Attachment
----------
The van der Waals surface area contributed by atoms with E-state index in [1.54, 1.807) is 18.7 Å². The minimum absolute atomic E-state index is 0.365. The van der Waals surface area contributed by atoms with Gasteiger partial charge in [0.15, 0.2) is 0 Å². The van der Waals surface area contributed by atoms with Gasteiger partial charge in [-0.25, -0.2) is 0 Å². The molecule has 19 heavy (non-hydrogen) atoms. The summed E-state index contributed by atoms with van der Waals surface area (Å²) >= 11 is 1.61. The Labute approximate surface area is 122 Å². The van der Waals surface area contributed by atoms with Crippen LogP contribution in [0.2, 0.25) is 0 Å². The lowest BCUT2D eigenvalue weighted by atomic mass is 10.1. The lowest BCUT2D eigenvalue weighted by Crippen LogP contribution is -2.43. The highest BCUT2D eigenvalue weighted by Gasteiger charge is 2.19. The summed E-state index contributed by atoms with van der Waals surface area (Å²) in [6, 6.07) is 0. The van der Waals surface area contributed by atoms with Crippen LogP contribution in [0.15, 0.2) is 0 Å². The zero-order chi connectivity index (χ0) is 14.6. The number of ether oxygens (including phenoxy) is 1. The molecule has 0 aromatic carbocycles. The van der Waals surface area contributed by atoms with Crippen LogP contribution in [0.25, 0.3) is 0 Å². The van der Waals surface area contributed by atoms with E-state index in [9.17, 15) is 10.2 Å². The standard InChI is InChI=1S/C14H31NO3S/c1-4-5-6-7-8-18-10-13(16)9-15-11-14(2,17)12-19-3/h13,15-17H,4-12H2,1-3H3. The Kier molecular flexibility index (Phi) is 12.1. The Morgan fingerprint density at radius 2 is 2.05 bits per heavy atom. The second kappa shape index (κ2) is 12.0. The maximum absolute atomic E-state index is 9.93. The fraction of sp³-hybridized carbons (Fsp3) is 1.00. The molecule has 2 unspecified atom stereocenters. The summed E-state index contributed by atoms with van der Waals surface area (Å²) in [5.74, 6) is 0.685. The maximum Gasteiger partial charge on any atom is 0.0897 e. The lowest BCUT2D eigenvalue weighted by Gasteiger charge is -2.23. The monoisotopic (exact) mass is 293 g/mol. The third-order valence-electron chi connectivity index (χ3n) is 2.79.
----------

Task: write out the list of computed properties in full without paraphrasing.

The van der Waals surface area contributed by atoms with E-state index in [1.54, 1.807) is 18.7 Å². The minimum absolute atomic E-state index is 0.365. The van der Waals surface area contributed by atoms with Gasteiger partial charge in [0.15, 0.2) is 0 Å². The van der Waals surface area contributed by atoms with Gasteiger partial charge in [-0.25, -0.2) is 0 Å². The molecule has 19 heavy (non-hydrogen) atoms. The summed E-state index contributed by atoms with van der Waals surface area (Å²) >= 11 is 1.61. The Labute approximate surface area is 122 Å². The van der Waals surface area contributed by atoms with Crippen LogP contribution in [0.2, 0.25) is 0 Å². The lowest BCUT2D eigenvalue weighted by atomic mass is 10.1. The lowest BCUT2D eigenvalue weighted by Crippen LogP contribution is -2.43. The highest BCUT2D eigenvalue weighted by Gasteiger charge is 2.19. The summed E-state index contributed by atoms with van der Waals surface area (Å²) in [6, 6.07) is 0. The van der Waals surface area contributed by atoms with Crippen LogP contribution in [0.15, 0.2) is 0 Å². The zero-order chi connectivity index (χ0) is 14.6. The number of ether oxygens (including phenoxy) is 1. The molecule has 0 aromatic carbocycles. The van der Waals surface area contributed by atoms with Crippen LogP contribution in [0.25, 0.3) is 0 Å². The van der Waals surface area contributed by atoms with E-state index in [9.17, 15) is 10.2 Å². The standard InChI is InChI=1S/C14H31NO3S/c1-4-5-6-7-8-18-10-13(16)9-15-11-14(2,17)12-19-3/h13,15-17H,4-12H2,1-3H3. The Kier molecular flexibility index (Phi) is 12.1. The Morgan fingerprint density at radius 2 is 2.05 bits per heavy atom. The second kappa shape index (κ2) is 12.0. The maximum absolute atomic E-state index is 9.93. The fraction of sp³-hybridized carbons (Fsp3) is 1.00. The molecule has 2 unspecified atom stereocenters. The summed E-state index contributed by atoms with van der Waals surface area (Å²) in [5.74, 6) is 0.685. The maximum Gasteiger partial charge on any atom is 0.0897 e. The lowest BCUT2D eigenvalue weighted by Gasteiger charge is -2.23. The monoisotopic (exact) mass is 293 g/mol. The third-order valence-electron chi connectivity index (χ3n) is 2.79.